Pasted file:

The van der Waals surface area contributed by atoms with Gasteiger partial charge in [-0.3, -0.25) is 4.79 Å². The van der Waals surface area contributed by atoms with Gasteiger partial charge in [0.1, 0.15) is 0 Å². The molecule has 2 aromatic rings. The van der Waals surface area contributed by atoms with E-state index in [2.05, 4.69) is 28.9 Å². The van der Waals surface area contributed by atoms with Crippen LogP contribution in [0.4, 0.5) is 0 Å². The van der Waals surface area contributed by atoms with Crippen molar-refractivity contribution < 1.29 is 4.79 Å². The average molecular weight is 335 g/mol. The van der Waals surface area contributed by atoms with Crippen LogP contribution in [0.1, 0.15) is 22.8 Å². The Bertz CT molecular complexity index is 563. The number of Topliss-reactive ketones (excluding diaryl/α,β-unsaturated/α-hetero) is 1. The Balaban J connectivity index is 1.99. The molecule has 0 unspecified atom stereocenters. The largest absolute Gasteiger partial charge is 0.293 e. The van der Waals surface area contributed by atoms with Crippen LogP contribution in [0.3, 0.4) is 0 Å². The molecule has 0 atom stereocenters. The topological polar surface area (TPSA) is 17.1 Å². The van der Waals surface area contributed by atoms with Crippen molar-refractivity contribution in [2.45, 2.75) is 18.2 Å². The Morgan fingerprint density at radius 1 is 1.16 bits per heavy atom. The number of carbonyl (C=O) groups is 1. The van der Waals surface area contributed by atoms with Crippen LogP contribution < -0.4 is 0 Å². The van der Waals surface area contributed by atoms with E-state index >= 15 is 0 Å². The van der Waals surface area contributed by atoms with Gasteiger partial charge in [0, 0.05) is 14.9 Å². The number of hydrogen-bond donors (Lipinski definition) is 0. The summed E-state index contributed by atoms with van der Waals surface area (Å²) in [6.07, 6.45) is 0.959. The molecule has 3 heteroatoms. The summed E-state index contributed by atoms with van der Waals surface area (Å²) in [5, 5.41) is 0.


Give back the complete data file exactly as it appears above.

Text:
The van der Waals surface area contributed by atoms with Gasteiger partial charge in [-0.3, -0.25) is 4.79 Å². The van der Waals surface area contributed by atoms with Gasteiger partial charge in [0.1, 0.15) is 0 Å². The molecule has 2 aromatic rings. The van der Waals surface area contributed by atoms with E-state index in [2.05, 4.69) is 28.9 Å². The van der Waals surface area contributed by atoms with Crippen LogP contribution in [0.4, 0.5) is 0 Å². The van der Waals surface area contributed by atoms with Crippen molar-refractivity contribution < 1.29 is 4.79 Å². The average molecular weight is 335 g/mol. The van der Waals surface area contributed by atoms with Crippen LogP contribution in [0.1, 0.15) is 22.8 Å². The Bertz CT molecular complexity index is 563. The number of Topliss-reactive ketones (excluding diaryl/α,β-unsaturated/α-hetero) is 1. The Balaban J connectivity index is 1.99. The molecule has 0 unspecified atom stereocenters. The largest absolute Gasteiger partial charge is 0.293 e. The van der Waals surface area contributed by atoms with Crippen LogP contribution in [0.3, 0.4) is 0 Å². The molecule has 0 atom stereocenters. The topological polar surface area (TPSA) is 17.1 Å². The van der Waals surface area contributed by atoms with Crippen molar-refractivity contribution in [2.45, 2.75) is 18.2 Å². The Morgan fingerprint density at radius 1 is 1.16 bits per heavy atom. The number of carbonyl (C=O) groups is 1. The van der Waals surface area contributed by atoms with Crippen LogP contribution < -0.4 is 0 Å². The van der Waals surface area contributed by atoms with E-state index >= 15 is 0 Å². The van der Waals surface area contributed by atoms with Gasteiger partial charge in [0, 0.05) is 14.9 Å². The number of hydrogen-bond donors (Lipinski definition) is 0. The summed E-state index contributed by atoms with van der Waals surface area (Å²) in [6.07, 6.45) is 0.959. The molecule has 3 heteroatoms. The summed E-state index contributed by atoms with van der Waals surface area (Å²) in [5, 5.41) is 0.